Palace denies PH is ‘too soft’ on sea row with China
The Philippines on Wednesday downplayed criticisms that the government is being “too soft” in dealing with China’s militarization in the South China Sea as it joined the call of Southeast Asian nations for non-militarization and self-restraint in the disputed territory.
Foreign ministers of the Association of Southeast Asian Nations (Asean) on Tuesday raised concerns on the continued militarization and reclamation of China in the disputed sea despite an earlier agreement to proceed with talks in crafting a sea code.
The statement came after aerial photos showed that China was nearly done transforming disputed reefs in the South China Sea into island fortresses.
Presidential Spokesperson Harry Roque said top diplomats of Asean were “right” in airing their concerns against China.
“Oo, tama naman po yang concern na ‘yan dahil ang hinihingi ng Asean bilang isang bloke, tumalima sa discussion ng code of conduct [ang China],” Roque told reporters in a phone patch interview.
(Yes, they are right regarding their concern because what they are asking, being a bloc, is for China to adhere to the discussion of the code of conduct.)
“[K]asama tayo sa Asean. “Yan po ang panawagan ng Asean. Kasama ang Pilipinas sa panawagan na yan,” he added.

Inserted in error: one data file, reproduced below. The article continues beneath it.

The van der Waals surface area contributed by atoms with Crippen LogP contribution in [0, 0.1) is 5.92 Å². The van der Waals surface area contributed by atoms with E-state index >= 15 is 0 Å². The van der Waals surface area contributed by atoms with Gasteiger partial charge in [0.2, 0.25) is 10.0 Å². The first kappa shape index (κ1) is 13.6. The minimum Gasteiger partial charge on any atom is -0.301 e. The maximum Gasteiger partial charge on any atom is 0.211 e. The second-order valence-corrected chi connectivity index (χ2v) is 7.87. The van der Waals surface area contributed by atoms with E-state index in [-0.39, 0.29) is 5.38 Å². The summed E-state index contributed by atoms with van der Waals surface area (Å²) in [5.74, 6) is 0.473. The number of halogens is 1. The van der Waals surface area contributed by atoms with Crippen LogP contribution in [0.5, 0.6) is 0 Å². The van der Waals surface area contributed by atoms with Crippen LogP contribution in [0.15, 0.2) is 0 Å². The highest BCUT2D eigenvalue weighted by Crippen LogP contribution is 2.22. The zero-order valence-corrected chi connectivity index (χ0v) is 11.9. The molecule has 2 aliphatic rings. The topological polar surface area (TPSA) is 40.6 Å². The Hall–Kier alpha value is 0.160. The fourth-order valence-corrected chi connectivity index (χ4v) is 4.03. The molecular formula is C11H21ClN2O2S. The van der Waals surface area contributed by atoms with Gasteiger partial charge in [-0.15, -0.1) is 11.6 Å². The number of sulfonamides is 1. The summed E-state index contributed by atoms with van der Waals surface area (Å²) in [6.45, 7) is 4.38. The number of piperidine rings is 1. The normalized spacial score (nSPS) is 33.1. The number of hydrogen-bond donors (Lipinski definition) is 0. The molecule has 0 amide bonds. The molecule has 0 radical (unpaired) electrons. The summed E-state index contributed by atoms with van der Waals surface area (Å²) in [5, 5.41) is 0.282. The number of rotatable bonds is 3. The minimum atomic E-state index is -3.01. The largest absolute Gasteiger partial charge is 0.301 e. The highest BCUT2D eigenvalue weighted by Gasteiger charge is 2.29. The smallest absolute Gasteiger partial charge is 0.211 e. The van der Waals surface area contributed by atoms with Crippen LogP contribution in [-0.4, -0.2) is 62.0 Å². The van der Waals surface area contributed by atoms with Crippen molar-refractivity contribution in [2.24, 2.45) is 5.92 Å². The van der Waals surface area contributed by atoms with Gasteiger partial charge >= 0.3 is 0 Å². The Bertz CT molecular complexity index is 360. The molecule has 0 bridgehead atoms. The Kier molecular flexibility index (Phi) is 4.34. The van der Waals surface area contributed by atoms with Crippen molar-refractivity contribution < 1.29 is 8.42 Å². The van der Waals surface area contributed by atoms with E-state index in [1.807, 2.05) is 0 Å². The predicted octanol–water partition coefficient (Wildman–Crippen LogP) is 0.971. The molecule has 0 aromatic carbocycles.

(We are included in the Asean. That is the Asean’s call. The Philippines is one of them in calling for that.)
Sought for comments on criticisms that the Philippines was too soft in dealing with Beijing’s aggression in the South China Sea, Roque denied this, saying the government only wanted to maintain peace and stability in the disputed sea.
“We are not being too soft po pero meron tayong (but we have already) established policy diyan. Number one is: we are of course one with Asean in recognizing that this is a concern or all Asean countries, the freedom of navigation in the West Philippine Sea. Number two of course our common concern is peace security and stability in one of the world’s busiest sea lanes,” he said.
Since he assumed office, President Rodrigo Duterte has taken steps to mend Manila’s strained relations with Beijing after it went hostile during the term of former President Benigno Aquino III due to the long-unresolved territorial dispute in the South China Sea.
Duterte has vowed to take a “soft-landing” approach in dealing with the country’s maritime dispute with China, setting aside the United Nations (UN) arbitral ruling, which invalidate Beijing’s weeping claims to almost all of the South China Sea. /jpv
Check out our Asean 2017 special site for important information and latest news on the 31st Asean Summit to be held in Manila on Nov. 13-15, 2017. Visit http://inquirer.net/asean-2017.
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